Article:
Nerio: Saint Anne and the Virgin
| Français | Introduction
by Laurence B. Kanter
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1 P. Bacci, Dipinti inediti e sconosciuti di Pietro Lorenzetti, Bernardo Daddi
in Siena e nel contado (Siena: 1939), pp. 121-162.
2 G. Vasari, Le Vite...(1568), ed. G. Milanesi (Florence: 1878),
I, p. 454. G. F. Waagen, Kunstwerke und Künstler in England, I
(Berlin: 1837), pp. 393-395. The history of the separate panels of the
Santa Croce altarpiece is described at length in M. Davies, The National Gallery Catalogues, the Early Italian Schools,
2nd ed. (London: 1961),
pp. 533-542. A drawing of the altarpiece before dismemberment was published
by H. Loyrette, "Une source pour la reconstruction du polyptyque d'Ugolino
da Siena à Santa Croce," Paragone, 343 (1978), pp. 15-23.
This supersedes the many earlier discussions of the altarpiece's reconstruction.
See, however, C. Gardner van Teuffel, "The Buttressed Altarpiece: a Forgotten
Aspect of Tuscan Fourteenth-Century Altarpiece Design," lahrbuch der
Berliner Museen, 21 (1979), pp. 21-65, who questions the absolute value
of this drawing as evidence for reconstruction, and who otherwise points
out that among early Italian painted altarpieces, only Duccio's Maestà
was larger than Ugolino's Santa Croce altarpiece.
3 No. 26956. Formerly private collection, Lucca; 1953, M. Knoedler and
Co., New York (G. Coor-Achenbach, "Contributions to the Study of Ugolino
di Nerio's Art," Art Bulletin, XXXVII (1955), p. 164 n. 57, as by
the Goodhart Ducciesque Master); Mrs Rudolf Heinemann, Lugano, Switzerland (J.
H. Stubblebine, Duccio di Buoninsegna and His School, I (Princeton,
N.1.: 1979), p. 170, with dimensions incorrectly reported).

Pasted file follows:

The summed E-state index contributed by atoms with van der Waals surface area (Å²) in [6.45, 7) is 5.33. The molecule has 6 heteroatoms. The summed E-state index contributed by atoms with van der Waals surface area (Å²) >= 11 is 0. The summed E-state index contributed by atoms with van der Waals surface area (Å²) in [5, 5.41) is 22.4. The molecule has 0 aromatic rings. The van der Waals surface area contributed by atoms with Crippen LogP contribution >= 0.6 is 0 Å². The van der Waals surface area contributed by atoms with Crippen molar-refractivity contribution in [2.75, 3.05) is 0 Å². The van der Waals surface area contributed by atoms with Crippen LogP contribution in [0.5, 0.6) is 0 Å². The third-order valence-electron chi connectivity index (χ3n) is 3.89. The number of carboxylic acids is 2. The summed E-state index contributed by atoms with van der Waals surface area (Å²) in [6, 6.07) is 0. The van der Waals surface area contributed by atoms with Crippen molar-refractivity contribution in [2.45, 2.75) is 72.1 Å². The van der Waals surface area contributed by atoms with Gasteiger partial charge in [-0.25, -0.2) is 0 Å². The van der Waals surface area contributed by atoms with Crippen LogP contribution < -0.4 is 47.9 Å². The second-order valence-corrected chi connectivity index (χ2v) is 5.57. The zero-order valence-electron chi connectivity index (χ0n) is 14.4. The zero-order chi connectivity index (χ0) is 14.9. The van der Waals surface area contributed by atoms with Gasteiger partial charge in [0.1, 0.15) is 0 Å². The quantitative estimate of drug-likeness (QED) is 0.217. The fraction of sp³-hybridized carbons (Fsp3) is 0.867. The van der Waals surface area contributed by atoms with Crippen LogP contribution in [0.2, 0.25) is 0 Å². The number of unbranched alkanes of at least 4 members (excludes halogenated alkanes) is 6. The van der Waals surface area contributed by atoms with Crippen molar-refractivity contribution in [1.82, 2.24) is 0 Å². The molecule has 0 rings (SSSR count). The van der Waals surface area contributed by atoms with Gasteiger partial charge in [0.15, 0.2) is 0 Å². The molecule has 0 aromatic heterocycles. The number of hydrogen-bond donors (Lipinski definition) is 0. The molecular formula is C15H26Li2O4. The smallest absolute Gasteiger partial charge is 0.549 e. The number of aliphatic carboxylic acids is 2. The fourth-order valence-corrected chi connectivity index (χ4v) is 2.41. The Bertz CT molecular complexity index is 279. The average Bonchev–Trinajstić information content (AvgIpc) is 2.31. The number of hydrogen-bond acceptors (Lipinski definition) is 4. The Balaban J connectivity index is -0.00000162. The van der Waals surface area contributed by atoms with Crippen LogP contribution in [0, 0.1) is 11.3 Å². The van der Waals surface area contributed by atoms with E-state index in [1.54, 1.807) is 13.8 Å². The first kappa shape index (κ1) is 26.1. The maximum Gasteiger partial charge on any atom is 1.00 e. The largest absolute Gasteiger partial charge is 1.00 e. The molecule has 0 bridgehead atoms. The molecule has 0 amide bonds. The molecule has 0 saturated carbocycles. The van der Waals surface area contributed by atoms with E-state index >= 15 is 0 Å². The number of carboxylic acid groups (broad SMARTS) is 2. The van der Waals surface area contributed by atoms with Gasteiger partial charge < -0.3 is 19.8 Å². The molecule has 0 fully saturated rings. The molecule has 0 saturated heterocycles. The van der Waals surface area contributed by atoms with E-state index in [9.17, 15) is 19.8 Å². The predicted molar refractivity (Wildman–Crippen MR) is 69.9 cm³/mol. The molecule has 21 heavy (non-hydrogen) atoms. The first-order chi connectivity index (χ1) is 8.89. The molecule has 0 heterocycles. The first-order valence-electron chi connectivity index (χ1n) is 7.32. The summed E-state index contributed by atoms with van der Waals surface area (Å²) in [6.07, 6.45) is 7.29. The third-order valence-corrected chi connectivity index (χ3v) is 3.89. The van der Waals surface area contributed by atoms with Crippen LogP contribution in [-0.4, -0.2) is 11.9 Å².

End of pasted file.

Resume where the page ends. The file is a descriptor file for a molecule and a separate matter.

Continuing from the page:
4 The painting was transferred and cleaned by William Suhr in 1953
(information kindly communicated by Mr Burton Fredericksen of the J.
Paul Getty Museum, Malibu, California, and Mr Myron Laskin Jr, of the National
Gallery of Canada, Ottawa) and the gold ground cleaned by Mario Modestini
in 1981. I am indebted to Prof. Modestini and to Mrs Rudolf Heinemann for
the opportunity to study the painting closely at that time.
5 R. H. Bannister, "The Introduction of the Cultus of St. Anne into
the West," English Historical Review, XVII (1903), pp. 107-112.
B. Kleinschmidt, Die Heilige Anna: Ihre Verehrung in Geschichte, Kunst
und Volkstum (Düsseldorf: 1930). The feast of Saint Anne, 26 July,
was extended to the whole Roman Church only in 1584 by Gregory XIII. Pope
Urban VI bad ordered a general observance of her feast in 1382, though
it was unquestionably celebrated locally before that. A fourteenth-century
fresco now in the Palazzo Vecchio, Florence, shows Saint Anne and the Florentines
expelling the Duke of Athens, commemorating the event of 26 July 1343.
See also n. II below.
6 E. Houvet, Cathédrale de Chartres, Portail Nord, I,
pl. 9. Stubblebine, op. cit., p. 26, states a case for Duccio's
familiarity with works of art at Chartres. It is possible, though not necessary
to explain the Ottawa painting, that Ugolino too bad contact in some way